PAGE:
Illinois power-pop: Where are they now?
The Numero Group has put together a killer comp of forgotten rock gems from the Land of Lincoln. We tracked down some of the creators to see where they are today.
MTV first shot across the airwaves on August 1, 1981. Everybody knows the first video played, the Buggles’ “Video Killed the Radio Star.” Nobody remembers the 23rd, “Too Late” by Shoes. Not too shabby for a little quartet from Zion, the last outpost of Chicago’s Northern Suburbs. Of course, the VJs had already popped in two videos by in-state rivals REO Speedwagon by that point. That’s the tragic tale of power-pop in a nutshell. In the ’70s and ’80s, a faction of rock acts like Shoes refused to let the happy harmonies of the Beatles die. Unfortunately, teenagers and radio programmers had moved on to the harder stuff—heavy metal and arena rock. When hooky locals Kevin Lee & Heartbeat opened for Iron Maiden at ChicagoFest 1982, Lee feared the leathered headbangers in the crowd would riot. This month, South Side record label the Numero Group harvests and reissues the cream of Illinois’s skinny-jeans crop with a new comp, Buttons: From Champaign to Chicago. We tracked down the creators of some almost-hits to ask, as a refrain by Tom Orsi goes on Buttons, “Where are you now?”
Kevin Lee & Heartbeat
Around the start of the Reagan administration, Rogers Park Records producer Freddie Tieken signed Kevin Lee, a young songwriter from Bloomington, and put his son, Steve Tieken, on drums. The elder Tieken recorded a single for the group, “Tonight,” in his basement studio.
Lee, who had been in bands since he was 11, was signed to MCA Records as a solo artist a decade later. He played before 25,000 people outside Detroit, a moment he considers his apex. But Lee doesn’t do much looking back. “I’ve been releasing new albums and touring nonstop since I was 18,” he says. The married 51-year-old works in a Chicago restaurant to supplement his ongoing career ambitions. He’s recording a new power-pop album, Breakout, to release in 2013.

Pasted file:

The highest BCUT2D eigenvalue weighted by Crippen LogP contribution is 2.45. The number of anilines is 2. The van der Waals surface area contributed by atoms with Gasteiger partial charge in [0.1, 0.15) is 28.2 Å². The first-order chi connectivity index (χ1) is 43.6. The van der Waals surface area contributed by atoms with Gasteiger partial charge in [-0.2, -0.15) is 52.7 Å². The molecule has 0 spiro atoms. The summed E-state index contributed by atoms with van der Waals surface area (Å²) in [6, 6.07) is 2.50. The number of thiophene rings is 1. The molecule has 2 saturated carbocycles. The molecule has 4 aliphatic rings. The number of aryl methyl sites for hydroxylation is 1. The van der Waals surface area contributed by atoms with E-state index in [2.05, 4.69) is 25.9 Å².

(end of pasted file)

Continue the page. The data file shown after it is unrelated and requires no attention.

The Vertebrats were a true college band: spawned in a university town, flamed out after just a handful of blurred years. The Illini foursome ran from 1979 to 1982, with two of them living together in an off-campus house in Champaign-Urbana. There, the band holed up for an entire weekend to learn enough material for their first “real” gig, playing three 45-minute sets at the legendary U. of I. bar Mabel’s. The ’Brats’ high-velocity tunes were pure anxiety and energy. In “Diamonds in the Rough (Nineteen),” singer Ken Draznik stresses out about the possibility of a draft as the Soviets invaded Afghanistan. But you can dance to it.
“We had the most loyal and energetic fan base any band could ask for,” Draznik says, now married with two children in Palatine and working in marketing for a sports equipment manufacturer. “I miss playing for those people.”
The Numero Group releases Buttons: From Champaign to Chicago this week.
In 1973, John Murphy and high-school pal Gary Klebe formed a band; Murphy’s brother, Jeff, joined in ’74. Then they figured they needed to learn how to play some instruments. In 1977, the self-taught group recorded a cult classic, Black Vinyl Shoes, in the Murphy living room. Shoes signed to a major label, Elektra Records, and in 1983 opened for the Kinks at UIC Pavilion. Over four decades, and with a revolving door of drummers, Klebe and the Murphys have kept Shoes going, making more records independently, including the just-released Ignition. Today, all are in their fifties and living in Kenosha, Wisconsin. Klebe co-owns an office supply sales company, where John works in the graphics department. Jeff is a repair tech for a music store.
“There was a huge flow of new bands and most of what radio played was new music, every day,” Jeff says of the salad days. “It was inspiring, exciting and invigorating. It moved fast. You had to run to keep up with it all.”
On January 3, 1988, Dick Clark explains American Bandstand’s arcane 35 to 98 ratings scale to a teenage couple before they judge Julian Leal’s “Get Away.” The record plays. Girls with highly flammable hair and acid-washed jeans sway their hips and snap fingers to Leal’s chunky guitar chords and repeated shouts of “Hey!” The couple give the track an 82, higher than many songs on the show.
Leal, a “fortysomething” father, now lives in Plainfield and works as a contract specialist for the U.S. Department of Energy at the Argonne National Lab. He has built a music room in his basement for his four children, who range in age from 9 to 15. “They jam often,” he says, “but have a long way to go.”